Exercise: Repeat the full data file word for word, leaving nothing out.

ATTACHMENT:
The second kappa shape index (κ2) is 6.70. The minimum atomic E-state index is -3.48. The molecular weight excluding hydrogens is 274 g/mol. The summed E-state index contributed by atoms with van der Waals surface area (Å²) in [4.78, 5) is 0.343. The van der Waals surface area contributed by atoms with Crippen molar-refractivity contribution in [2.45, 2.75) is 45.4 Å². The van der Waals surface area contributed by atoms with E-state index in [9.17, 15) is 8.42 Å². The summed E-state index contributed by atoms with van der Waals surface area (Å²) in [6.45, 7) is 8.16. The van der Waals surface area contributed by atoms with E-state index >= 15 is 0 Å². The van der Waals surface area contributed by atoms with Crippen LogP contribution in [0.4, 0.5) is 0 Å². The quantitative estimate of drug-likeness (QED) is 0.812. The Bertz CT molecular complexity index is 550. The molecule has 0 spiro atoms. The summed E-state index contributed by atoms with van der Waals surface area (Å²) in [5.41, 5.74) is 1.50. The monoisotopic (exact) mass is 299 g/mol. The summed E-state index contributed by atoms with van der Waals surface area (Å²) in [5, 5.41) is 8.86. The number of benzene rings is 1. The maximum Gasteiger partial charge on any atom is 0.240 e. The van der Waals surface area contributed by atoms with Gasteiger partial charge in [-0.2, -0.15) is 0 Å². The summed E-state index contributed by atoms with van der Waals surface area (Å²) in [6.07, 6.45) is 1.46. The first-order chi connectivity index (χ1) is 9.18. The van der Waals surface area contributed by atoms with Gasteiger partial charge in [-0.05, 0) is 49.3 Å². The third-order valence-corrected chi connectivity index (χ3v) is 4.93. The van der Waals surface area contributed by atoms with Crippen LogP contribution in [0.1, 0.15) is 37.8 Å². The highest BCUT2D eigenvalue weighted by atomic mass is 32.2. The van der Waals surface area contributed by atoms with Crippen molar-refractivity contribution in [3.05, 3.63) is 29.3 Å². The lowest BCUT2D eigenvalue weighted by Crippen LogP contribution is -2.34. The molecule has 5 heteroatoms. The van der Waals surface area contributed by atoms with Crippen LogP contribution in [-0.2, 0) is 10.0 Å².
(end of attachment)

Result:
The second kappa shape index (κ2) is 6.70. The minimum atomic E-state index is -3.48. The molecular weight excluding hydrogens is 274 g/mol. The summed E-state index contributed by atoms with van der Waals surface area (Å²) in [4.78, 5) is 0.343. The van der Waals surface area contributed by atoms with Crippen molar-refractivity contribution in [2.45, 2.75) is 45.4 Å². The van der Waals surface area contributed by atoms with E-state index in [9.17, 15) is 8.42 Å². The summed E-state index contributed by atoms with van der Waals surface area (Å²) in [6.45, 7) is 8.16. The van der Waals surface area contributed by atoms with E-state index >= 15 is 0 Å². The van der Waals surface area contributed by atoms with Crippen LogP contribution in [0.4, 0.5) is 0 Å². The quantitative estimate of drug-likeness (QED) is 0.812. The Bertz CT molecular complexity index is 550. The molecule has 0 spiro atoms. The summed E-state index contributed by atoms with van der Waals surface area (Å²) in [5.41, 5.74) is 1.50. The monoisotopic (exact) mass is 299 g/mol. The summed E-state index contributed by atoms with van der Waals surface area (Å²) in [5, 5.41) is 8.86. The number of benzene rings is 1. The maximum Gasteiger partial charge on any atom is 0.240 e. The van der Waals surface area contributed by atoms with Gasteiger partial charge in [-0.2, -0.15) is 0 Å². The summed E-state index contributed by atoms with van der Waals surface area (Å²) in [6.07, 6.45) is 1.46. The first-order chi connectivity index (χ1) is 9.18. The van der Waals surface area contributed by atoms with Gasteiger partial charge in [-0.05, 0) is 49.3 Å². The third-order valence-corrected chi connectivity index (χ3v) is 4.93. The van der Waals surface area contributed by atoms with Crippen LogP contribution in [0.1, 0.15) is 37.8 Å². The highest BCUT2D eigenvalue weighted by atomic mass is 32.2. The van der Waals surface area contributed by atoms with Crippen molar-refractivity contribution in [3.05, 3.63) is 29.3 Å². The lowest BCUT2D eigenvalue weighted by Crippen LogP contribution is -2.34. The molecule has 5 heteroatoms. The van der Waals surface area contributed by atoms with Crippen LogP contribution in [-0.2, 0) is 10.0 Å².